Astronomy news

A Jupiter Smack

At www.physorg.com/print193567610.html May 21st ... the impact of a large celestial object with the planet Jupiter last year is the subject of a paper in Astrophycical Journal Letters. It struck the planet near it's southern pole on its dark side which prevented direct observation of the smack - but was picked up a few hours afterwards by an amateur astronomer in Australia.

Big Bang, Anti Matter, and ...

The Daily Galaxy on May 19th asked, does the large scale structure of the universe nix big bang theory? There is apparently a growing body of evidence which questions whether the universe began with a big bang 14 million years ago. Several cosmologists challenge the theory that has dominated science in recent years - another one of those consensus theories that has become almost a hard fact.

Hinode Solar Optical Telescope update (solar flares)

At www.physorg.com/print193597764.html we are informed Hinode has identified the origin of white light emissions in solar flares. The source of the  white light had not been clarified since it was discovered in the 19th century. A solar flare is the most energy intensive explosion to be observed within the confines of the solar system and different ways of studying them have been used - from X-rays, radion and  chromospheric spectral lines.

Revealing the True Solar Corona

This is an article from American Scientist May/June 2010 volume 98:3, p212-9, and is written by Richard Woo. It can be fully downloaded from www.americanscientist.org/issues/pub/2010/3/revealing-the-true-solar-corona/1 but when downloading set the printer to landscape mode as the text is wide.

Phobus

At www.sciencenews.org May 14th ... Phobus, the larger moon of the planet Mars, appears to be porous - an amalgamation of space rubble (see Geophysical Research Letters May 16th). The density of Phobus is not dissimilar to asteroids but quite how Mars could have captured an asteroid without breaking it to pieces is an unknown.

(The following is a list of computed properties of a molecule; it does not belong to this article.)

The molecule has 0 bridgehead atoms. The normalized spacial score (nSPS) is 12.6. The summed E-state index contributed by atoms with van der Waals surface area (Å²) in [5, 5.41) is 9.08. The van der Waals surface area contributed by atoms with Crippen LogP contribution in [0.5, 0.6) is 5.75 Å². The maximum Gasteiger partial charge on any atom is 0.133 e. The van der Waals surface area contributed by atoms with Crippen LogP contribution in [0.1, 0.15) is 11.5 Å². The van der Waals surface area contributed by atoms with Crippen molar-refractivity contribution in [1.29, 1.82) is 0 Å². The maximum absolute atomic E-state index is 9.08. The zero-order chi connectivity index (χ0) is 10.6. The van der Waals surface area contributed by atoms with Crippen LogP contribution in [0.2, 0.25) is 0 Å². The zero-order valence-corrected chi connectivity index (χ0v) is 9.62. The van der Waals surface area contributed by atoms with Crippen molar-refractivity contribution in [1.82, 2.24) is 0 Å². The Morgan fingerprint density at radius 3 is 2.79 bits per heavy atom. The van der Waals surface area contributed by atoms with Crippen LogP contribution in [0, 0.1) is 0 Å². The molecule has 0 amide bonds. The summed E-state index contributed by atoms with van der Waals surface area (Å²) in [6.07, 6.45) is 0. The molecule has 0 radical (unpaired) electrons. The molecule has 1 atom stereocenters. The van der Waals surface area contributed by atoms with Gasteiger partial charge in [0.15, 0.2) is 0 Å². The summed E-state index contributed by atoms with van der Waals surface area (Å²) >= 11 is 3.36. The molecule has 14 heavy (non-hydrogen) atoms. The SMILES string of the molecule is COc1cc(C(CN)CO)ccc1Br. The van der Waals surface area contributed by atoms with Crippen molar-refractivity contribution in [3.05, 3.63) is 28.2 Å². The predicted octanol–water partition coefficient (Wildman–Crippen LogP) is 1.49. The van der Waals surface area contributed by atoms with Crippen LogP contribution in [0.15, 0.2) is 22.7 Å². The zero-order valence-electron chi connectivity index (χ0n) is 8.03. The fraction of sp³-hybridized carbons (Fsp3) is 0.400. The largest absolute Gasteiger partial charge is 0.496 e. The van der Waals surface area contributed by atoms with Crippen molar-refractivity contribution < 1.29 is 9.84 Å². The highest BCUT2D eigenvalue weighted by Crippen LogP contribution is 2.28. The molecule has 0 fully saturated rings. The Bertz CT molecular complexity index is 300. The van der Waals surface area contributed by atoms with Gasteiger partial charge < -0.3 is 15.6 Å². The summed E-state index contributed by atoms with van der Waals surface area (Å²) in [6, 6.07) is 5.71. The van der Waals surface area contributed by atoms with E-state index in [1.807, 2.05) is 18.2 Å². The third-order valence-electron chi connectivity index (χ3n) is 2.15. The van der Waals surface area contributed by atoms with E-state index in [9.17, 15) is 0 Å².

The Shy Sun

At http://calderup.wordpress.com/2010/05/12/puzzling-sun/ is a report on what is going on, or not going on, at the surface of the Sun. The Michelson Doppler Images (MDI) onboard the Solar and Heliosphere Observatory (SOHO) measured a very small variation in the absolute solar radius values and the solar shape, a variation of just 22 milli-arc seconds from peak to peak, virtually nothing.

Hole in Clouds

At info [at] jpl [dot] nasa [dot] gov May 11th (see www.jpl.nasa,gov/news ) the Herschel Space Observatory has found a gaping hole in clouds surrounding a batch of young stars - providing astronomers with a glimpse into the star forming process. It is alleged. Stars are born obscured by dense clouds of dust and gas so little is actually known about the process - but theories exist. Now it seems there is a hole in the cloud surrounding the latest star birth event - but what might have blown the hole open?

Seeding the earth

At http://calderup.wordpress.com May 10th ... Nigel Calder freely admits he was not keen to embrace the idea comets seeded life on earth when it was first proposed by Hoyle and Ramasinghe (when he was editor of New Scientist). In the meantime he has changed his mind and reports on a French team that has found extraterrestrial dust grains rich in carbon  in the snow of Antarctica (see also Science May 7th).

Gravitational Waves

At www.telegraph.co.uk/science/space/7695994/Largest-scientific-instrument-ever-built-to-prove-Einsteins-theory-of-relativity.html May 9th ... physicists from NASA and the ESA intend to search for gravitational waves - as predicted by Einstein. These are the last strand of the theory of general relativity  that has still to be proved correct.

Space Blob

A strange jelly like substance appears to fall out of the sky giving rise to the term, star jelly, and variously the rot of the stars. It is sometimes associated with meteorites. Not always as other people see it as regurgitated frog spawn. Indigestible pieces of frogs and toads, discarded by birds, foxes, or cats, that retch the stuff up - an idea that has traction when you consider it is often found in gardens, or where people walk and observe. It also occurs in rural locations but fewer people notice it. Reports of star jelly go back for centuries.